More changes to come

Some departments may be waiting for clarification on which technologies they need to review.

Late last year, the city put together a list of more than 300 technologies that fit the ordinance’s broad definition of “surveillance technology.” It included many basic tools used by departments on a daily basis, such as Google Maps and email newsletter software.

Gloria’s office points to these items as examples of how the ordinance casts too wide of a net.

Chloe Madison, a senior policy advisor to Gloria, testified that the amendments aimed to “give city staff clear direction on implementation and allow the city to continue to use necessary operations.”

Under the revised ordinance, a broad swath of tools are now exempt from review, such as social media applications and “city operational business applications.”

But privacy rights advocates said some exemptions are problematic, including the one for security cameras used to protect city buildings and “other physical assets.”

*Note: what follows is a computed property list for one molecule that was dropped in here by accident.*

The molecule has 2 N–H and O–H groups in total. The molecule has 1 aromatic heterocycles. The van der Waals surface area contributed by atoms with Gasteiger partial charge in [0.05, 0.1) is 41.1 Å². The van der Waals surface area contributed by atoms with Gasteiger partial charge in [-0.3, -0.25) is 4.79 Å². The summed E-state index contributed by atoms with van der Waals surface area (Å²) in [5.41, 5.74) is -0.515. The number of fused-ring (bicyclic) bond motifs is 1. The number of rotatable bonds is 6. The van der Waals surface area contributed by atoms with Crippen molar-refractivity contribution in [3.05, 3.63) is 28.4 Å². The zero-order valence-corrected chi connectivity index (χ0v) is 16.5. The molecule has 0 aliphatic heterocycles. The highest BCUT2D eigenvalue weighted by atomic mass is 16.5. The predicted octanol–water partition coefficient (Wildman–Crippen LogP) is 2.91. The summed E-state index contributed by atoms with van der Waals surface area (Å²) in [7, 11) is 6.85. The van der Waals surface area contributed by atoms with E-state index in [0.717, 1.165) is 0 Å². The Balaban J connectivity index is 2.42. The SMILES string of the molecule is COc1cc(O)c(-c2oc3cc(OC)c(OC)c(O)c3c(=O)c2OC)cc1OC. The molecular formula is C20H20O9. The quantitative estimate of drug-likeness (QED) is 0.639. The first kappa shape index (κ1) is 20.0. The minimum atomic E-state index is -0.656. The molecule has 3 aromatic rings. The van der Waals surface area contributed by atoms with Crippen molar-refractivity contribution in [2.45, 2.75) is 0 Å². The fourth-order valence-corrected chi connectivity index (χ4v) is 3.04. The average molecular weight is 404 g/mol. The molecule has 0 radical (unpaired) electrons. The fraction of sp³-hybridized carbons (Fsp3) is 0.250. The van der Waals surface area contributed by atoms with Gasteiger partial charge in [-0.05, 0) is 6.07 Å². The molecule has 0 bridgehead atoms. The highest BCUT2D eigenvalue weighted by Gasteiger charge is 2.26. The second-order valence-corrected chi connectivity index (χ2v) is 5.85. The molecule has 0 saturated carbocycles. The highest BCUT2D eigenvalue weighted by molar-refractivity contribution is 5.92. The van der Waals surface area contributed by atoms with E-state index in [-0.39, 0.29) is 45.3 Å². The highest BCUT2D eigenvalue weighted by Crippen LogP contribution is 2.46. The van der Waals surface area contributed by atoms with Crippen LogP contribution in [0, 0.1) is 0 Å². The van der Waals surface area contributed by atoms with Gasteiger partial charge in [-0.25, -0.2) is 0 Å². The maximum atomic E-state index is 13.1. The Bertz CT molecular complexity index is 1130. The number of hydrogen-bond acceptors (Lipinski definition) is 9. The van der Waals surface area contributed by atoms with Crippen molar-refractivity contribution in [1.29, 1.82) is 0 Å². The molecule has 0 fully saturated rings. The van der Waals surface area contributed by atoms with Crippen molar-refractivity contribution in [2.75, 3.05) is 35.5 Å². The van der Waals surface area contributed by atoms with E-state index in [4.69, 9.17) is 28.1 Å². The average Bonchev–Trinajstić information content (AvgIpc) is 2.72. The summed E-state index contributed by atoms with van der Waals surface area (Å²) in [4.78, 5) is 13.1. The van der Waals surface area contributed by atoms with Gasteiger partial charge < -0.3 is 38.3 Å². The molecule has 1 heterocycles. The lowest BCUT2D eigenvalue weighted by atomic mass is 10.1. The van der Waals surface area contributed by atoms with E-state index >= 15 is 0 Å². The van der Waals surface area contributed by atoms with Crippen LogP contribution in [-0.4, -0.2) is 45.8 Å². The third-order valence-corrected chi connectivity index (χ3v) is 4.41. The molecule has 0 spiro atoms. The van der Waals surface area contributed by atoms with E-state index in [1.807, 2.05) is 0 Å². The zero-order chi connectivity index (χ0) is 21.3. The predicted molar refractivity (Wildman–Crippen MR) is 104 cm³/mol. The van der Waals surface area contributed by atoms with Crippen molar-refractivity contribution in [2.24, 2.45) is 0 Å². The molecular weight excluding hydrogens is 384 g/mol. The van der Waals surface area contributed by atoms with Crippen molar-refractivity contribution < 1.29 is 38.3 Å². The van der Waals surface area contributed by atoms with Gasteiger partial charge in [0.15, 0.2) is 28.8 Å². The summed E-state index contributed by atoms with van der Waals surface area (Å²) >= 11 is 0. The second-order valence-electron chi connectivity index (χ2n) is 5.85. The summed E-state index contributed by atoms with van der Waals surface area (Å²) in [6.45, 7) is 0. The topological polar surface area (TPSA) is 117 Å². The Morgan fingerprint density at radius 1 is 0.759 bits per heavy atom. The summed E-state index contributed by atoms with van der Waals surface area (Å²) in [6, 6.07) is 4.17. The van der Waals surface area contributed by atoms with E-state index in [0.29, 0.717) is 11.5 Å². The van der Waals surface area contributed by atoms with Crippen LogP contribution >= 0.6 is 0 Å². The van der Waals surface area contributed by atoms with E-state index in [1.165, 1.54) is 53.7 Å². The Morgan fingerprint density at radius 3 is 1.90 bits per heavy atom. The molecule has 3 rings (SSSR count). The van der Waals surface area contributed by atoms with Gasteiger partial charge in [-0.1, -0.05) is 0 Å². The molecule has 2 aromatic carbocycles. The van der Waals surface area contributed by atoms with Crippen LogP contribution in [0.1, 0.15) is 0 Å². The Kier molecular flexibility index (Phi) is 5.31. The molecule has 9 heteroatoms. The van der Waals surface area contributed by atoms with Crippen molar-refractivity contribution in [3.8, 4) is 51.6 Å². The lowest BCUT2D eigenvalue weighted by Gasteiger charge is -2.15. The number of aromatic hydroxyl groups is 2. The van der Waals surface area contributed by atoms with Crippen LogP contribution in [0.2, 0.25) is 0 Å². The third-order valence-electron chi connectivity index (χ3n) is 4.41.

They’re also concerned about exemptions for police databases. That includes ARJIS, a data-sharing network used by dozens of law enforcement agencies in the San Diego region that provides access to information on warrants, arrests, photos and field interviews. KPBS previously reported how U.S. Customs and Border Protection has access to the database.

Talitha Wright, a resident of District 6, told council members Tuesday that these changes would “gut community transparency and oversight” of the city’s surveillance technology.